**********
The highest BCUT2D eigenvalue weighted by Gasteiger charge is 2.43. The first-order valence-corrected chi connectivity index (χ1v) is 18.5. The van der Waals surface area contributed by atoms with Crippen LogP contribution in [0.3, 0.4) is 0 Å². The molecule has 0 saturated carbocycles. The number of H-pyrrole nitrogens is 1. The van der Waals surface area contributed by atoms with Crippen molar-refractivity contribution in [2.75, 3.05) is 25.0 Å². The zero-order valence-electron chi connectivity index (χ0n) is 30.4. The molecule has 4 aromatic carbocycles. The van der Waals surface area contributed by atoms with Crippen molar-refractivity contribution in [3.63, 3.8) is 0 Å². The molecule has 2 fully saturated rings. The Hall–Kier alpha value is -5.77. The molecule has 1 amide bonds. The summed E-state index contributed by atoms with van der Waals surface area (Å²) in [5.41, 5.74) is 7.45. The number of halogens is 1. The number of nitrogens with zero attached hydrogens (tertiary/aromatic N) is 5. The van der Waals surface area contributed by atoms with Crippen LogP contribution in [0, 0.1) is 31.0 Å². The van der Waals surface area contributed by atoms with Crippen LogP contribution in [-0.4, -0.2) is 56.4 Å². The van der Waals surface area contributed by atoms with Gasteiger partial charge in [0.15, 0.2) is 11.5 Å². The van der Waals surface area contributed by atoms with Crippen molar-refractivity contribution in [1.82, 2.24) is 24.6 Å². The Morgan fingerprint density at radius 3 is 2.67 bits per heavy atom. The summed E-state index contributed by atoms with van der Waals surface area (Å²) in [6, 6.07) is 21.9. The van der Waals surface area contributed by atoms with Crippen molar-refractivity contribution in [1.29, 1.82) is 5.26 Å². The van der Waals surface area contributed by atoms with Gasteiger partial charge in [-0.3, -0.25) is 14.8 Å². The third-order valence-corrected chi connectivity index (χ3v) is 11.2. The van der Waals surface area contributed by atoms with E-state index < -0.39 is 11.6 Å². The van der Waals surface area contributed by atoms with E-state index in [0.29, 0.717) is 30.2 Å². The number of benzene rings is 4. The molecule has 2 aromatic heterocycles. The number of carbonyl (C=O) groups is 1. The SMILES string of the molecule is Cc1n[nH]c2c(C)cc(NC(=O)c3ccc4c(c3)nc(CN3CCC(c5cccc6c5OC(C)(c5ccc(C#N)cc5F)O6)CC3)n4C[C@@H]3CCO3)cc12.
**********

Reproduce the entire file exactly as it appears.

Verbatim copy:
The highest BCUT2D eigenvalue weighted by Gasteiger charge is 2.43. The first-order valence-corrected chi connectivity index (χ1v) is 18.5. The van der Waals surface area contributed by atoms with Crippen LogP contribution in [0.3, 0.4) is 0 Å². The molecule has 0 saturated carbocycles. The number of H-pyrrole nitrogens is 1. The van der Waals surface area contributed by atoms with Crippen molar-refractivity contribution in [2.75, 3.05) is 25.0 Å². The zero-order valence-electron chi connectivity index (χ0n) is 30.4. The molecule has 4 aromatic carbocycles. The van der Waals surface area contributed by atoms with Crippen molar-refractivity contribution in [3.63, 3.8) is 0 Å². The molecule has 2 fully saturated rings. The Hall–Kier alpha value is -5.77. The molecule has 1 amide bonds. The summed E-state index contributed by atoms with van der Waals surface area (Å²) in [5.41, 5.74) is 7.45. The number of halogens is 1. The number of nitrogens with zero attached hydrogens (tertiary/aromatic N) is 5. The van der Waals surface area contributed by atoms with Crippen LogP contribution in [0, 0.1) is 31.0 Å². The van der Waals surface area contributed by atoms with Crippen LogP contribution in [-0.4, -0.2) is 56.4 Å². The van der Waals surface area contributed by atoms with Gasteiger partial charge in [0.15, 0.2) is 11.5 Å². The van der Waals surface area contributed by atoms with Crippen molar-refractivity contribution in [1.82, 2.24) is 24.6 Å². The Morgan fingerprint density at radius 3 is 2.67 bits per heavy atom. The summed E-state index contributed by atoms with van der Waals surface area (Å²) in [6, 6.07) is 21.9. The van der Waals surface area contributed by atoms with Crippen molar-refractivity contribution in [1.29, 1.82) is 5.26 Å². The van der Waals surface area contributed by atoms with Gasteiger partial charge in [-0.3, -0.25) is 14.8 Å². The third-order valence-corrected chi connectivity index (χ3v) is 11.2. The van der Waals surface area contributed by atoms with E-state index < -0.39 is 11.6 Å². The van der Waals surface area contributed by atoms with E-state index in [0.29, 0.717) is 30.2 Å². The number of benzene rings is 4. The molecule has 2 aromatic heterocycles. The number of carbonyl (C=O) groups is 1. The SMILES string of the molecule is Cc1n[nH]c2c(C)cc(NC(=O)c3ccc4c(c3)nc(CN3CCC(c5cccc6c5OC(C)(c5ccc(C#N)cc5F)O6)CC3)n4C[C@@H]3CCO3)cc12.